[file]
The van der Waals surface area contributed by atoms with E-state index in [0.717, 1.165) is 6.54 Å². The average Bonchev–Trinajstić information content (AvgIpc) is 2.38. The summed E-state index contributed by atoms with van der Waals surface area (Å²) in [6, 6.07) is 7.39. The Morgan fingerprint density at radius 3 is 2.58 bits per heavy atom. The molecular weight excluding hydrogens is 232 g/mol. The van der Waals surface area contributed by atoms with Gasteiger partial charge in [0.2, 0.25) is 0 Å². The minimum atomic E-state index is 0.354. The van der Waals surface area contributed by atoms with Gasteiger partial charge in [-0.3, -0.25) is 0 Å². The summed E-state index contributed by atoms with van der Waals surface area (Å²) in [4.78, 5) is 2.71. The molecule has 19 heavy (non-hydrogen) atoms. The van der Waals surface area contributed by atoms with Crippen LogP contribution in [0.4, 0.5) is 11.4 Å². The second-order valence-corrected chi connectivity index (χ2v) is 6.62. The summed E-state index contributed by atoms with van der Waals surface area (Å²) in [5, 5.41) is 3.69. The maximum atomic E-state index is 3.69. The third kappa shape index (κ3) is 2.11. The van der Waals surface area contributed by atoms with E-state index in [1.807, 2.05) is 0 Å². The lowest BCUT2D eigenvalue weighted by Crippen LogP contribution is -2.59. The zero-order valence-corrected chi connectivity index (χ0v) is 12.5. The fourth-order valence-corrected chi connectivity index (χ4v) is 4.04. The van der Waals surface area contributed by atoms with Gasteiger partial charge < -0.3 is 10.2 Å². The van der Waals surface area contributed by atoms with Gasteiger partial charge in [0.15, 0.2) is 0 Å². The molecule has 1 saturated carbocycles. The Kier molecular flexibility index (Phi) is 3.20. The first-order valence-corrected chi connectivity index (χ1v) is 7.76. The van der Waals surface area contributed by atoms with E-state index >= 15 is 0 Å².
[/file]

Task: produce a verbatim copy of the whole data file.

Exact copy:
The van der Waals surface area contributed by atoms with E-state index in [0.717, 1.165) is 6.54 Å². The average Bonchev–Trinajstić information content (AvgIpc) is 2.38. The summed E-state index contributed by atoms with van der Waals surface area (Å²) in [6, 6.07) is 7.39. The Morgan fingerprint density at radius 3 is 2.58 bits per heavy atom. The molecular weight excluding hydrogens is 232 g/mol. The van der Waals surface area contributed by atoms with Gasteiger partial charge in [0.2, 0.25) is 0 Å². The minimum atomic E-state index is 0.354. The van der Waals surface area contributed by atoms with Gasteiger partial charge in [-0.3, -0.25) is 0 Å². The summed E-state index contributed by atoms with van der Waals surface area (Å²) in [4.78, 5) is 2.71. The molecule has 19 heavy (non-hydrogen) atoms. The van der Waals surface area contributed by atoms with Crippen LogP contribution in [0.4, 0.5) is 11.4 Å². The second-order valence-corrected chi connectivity index (χ2v) is 6.62. The summed E-state index contributed by atoms with van der Waals surface area (Å²) in [5, 5.41) is 3.69. The maximum atomic E-state index is 3.69. The third kappa shape index (κ3) is 2.11. The van der Waals surface area contributed by atoms with E-state index in [1.807, 2.05) is 0 Å². The lowest BCUT2D eigenvalue weighted by Crippen LogP contribution is -2.59. The zero-order valence-corrected chi connectivity index (χ0v) is 12.5. The fourth-order valence-corrected chi connectivity index (χ4v) is 4.04. The van der Waals surface area contributed by atoms with Gasteiger partial charge < -0.3 is 10.2 Å². The van der Waals surface area contributed by atoms with Gasteiger partial charge in [0.15, 0.2) is 0 Å². The molecule has 1 saturated carbocycles. The Kier molecular flexibility index (Phi) is 3.20. The first-order valence-corrected chi connectivity index (χ1v) is 7.76. The van der Waals surface area contributed by atoms with E-state index >= 15 is 0 Å².